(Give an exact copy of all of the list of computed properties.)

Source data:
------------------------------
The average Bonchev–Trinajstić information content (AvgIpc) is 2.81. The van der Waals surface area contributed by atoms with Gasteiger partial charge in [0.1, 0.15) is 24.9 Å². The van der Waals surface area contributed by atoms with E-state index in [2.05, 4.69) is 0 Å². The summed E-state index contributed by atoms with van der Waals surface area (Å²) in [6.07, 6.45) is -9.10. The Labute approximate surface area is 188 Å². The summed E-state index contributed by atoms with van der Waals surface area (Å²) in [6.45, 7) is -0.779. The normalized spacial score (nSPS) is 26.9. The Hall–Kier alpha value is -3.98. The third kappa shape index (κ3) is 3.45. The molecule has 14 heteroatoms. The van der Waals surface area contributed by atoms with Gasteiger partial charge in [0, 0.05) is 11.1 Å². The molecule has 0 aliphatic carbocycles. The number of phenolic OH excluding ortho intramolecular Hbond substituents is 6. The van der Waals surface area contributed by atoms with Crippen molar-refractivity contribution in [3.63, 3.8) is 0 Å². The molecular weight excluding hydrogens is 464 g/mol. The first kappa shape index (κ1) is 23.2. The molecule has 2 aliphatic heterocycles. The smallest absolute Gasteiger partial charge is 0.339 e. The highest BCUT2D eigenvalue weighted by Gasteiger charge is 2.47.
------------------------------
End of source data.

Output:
The average Bonchev–Trinajstić information content (AvgIpc) is 2.81. The van der Waals surface area contributed by atoms with Gasteiger partial charge in [0.1, 0.15) is 24.9 Å². The van der Waals surface area contributed by atoms with E-state index in [2.05, 4.69) is 0 Å². The summed E-state index contributed by atoms with van der Waals surface area (Å²) in [6.07, 6.45) is -9.10. The Labute approximate surface area is 188 Å². The summed E-state index contributed by atoms with van der Waals surface area (Å²) in [6.45, 7) is -0.779. The normalized spacial score (nSPS) is 26.9. The Hall–Kier alpha value is -3.98. The third kappa shape index (κ3) is 3.45. The molecule has 14 heteroatoms. The van der Waals surface area contributed by atoms with Gasteiger partial charge in [0, 0.05) is 11.1 Å². The molecule has 0 aliphatic carbocycles. The number of phenolic OH excluding ortho intramolecular Hbond substituents is 6. The van der Waals surface area contributed by atoms with Crippen molar-refractivity contribution in [3.63, 3.8) is 0 Å². The molecular weight excluding hydrogens is 464 g/mol. The first kappa shape index (κ1) is 23.2. The molecule has 2 aliphatic heterocycles. The smallest absolute Gasteiger partial charge is 0.339 e. The highest BCUT2D eigenvalue weighted by Gasteiger charge is 2.47.